Colorado legislator retreads proposal for tax on miles driven |

Colorado legislator retreads proposal for tax on miles driven

John Ingold
The Denver Post
Denver, CO Colorado

DENVER, Colorado “-A proposal to tax people based on how many miles they drive as opposed to how much gas they consume is making a comeback at the state Capitol.

State Sen. Suzanne Williams, D-Aurora, said Wednesday that she plans to introduce a bill later this session re-floating the idea of a pilot project to study a mileage-based tax system. Such a proposal had been included in Senate Bill 108, the big highway-funding bill Gov. Bill Ritter signed this week, but it got stripped out after fierce opposition from Republicans.

“We have to find another way to get revenues for our highways,” Williams said.

The proposal will again likely face stern opposition from Republicans, who say a vehicle miles traveled tax, or VMT, unfairly penalizes rural residents who, by necessity, often drive more. (Democrats counter that rural residents already pay more in gas tax, for similar reasons.)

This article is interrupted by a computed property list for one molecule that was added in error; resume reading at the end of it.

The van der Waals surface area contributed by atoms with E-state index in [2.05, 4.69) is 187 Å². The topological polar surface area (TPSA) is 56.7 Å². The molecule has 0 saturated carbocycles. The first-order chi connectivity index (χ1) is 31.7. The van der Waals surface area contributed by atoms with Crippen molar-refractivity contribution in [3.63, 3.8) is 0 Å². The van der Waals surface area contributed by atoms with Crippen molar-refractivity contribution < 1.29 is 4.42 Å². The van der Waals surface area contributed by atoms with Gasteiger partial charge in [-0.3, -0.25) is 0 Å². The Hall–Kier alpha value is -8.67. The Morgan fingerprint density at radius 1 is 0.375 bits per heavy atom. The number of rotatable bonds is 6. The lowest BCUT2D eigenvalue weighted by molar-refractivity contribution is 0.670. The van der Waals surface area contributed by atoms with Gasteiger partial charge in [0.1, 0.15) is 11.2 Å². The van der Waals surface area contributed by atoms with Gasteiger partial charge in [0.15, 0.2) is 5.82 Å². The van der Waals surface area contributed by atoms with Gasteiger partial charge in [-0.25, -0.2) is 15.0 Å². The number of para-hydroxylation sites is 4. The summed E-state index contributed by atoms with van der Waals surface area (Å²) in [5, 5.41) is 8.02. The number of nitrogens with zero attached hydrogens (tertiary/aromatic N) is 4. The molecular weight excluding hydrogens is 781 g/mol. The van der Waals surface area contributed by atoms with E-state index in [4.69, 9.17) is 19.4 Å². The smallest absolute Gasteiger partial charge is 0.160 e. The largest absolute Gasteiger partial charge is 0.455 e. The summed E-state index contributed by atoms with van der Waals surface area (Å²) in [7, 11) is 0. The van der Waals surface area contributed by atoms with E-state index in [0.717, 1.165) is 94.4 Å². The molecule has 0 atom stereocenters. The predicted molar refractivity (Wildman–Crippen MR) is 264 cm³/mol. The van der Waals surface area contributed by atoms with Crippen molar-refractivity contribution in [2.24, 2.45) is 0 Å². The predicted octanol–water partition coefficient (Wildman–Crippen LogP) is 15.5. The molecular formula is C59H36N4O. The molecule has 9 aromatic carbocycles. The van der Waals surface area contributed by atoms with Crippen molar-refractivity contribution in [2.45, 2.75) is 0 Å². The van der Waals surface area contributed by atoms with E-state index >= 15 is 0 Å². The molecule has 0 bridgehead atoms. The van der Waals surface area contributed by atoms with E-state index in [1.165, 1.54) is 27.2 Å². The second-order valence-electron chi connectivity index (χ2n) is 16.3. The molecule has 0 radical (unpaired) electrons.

“That’s not the only approach” to replacing the gas tax, Senate Minority Leader Josh Penry, R-Grand Junction, said. “VMT is a bad idea.”

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Penry said the state should look at other options for ending the gas tax, including increasing the state sales tax.

Lawmakers in both parties agree the gas tax ” at 22 cents per gallon, one of the major ways Colorado funds road construction and repairs ” has got to go. It hasn’t been raised since 1992, meaning it has lost value relative to inflation, and more fuel-efficient vehicles are cutting into its value.

A number of states grappling with the same problem are looking at eliminating their gas taxes and switching to a VMT tax.

Oregon so far is the only state that has conducted a pilot project.

Williams said, ideally, a number of neighboring states would also participate in a pilot project.

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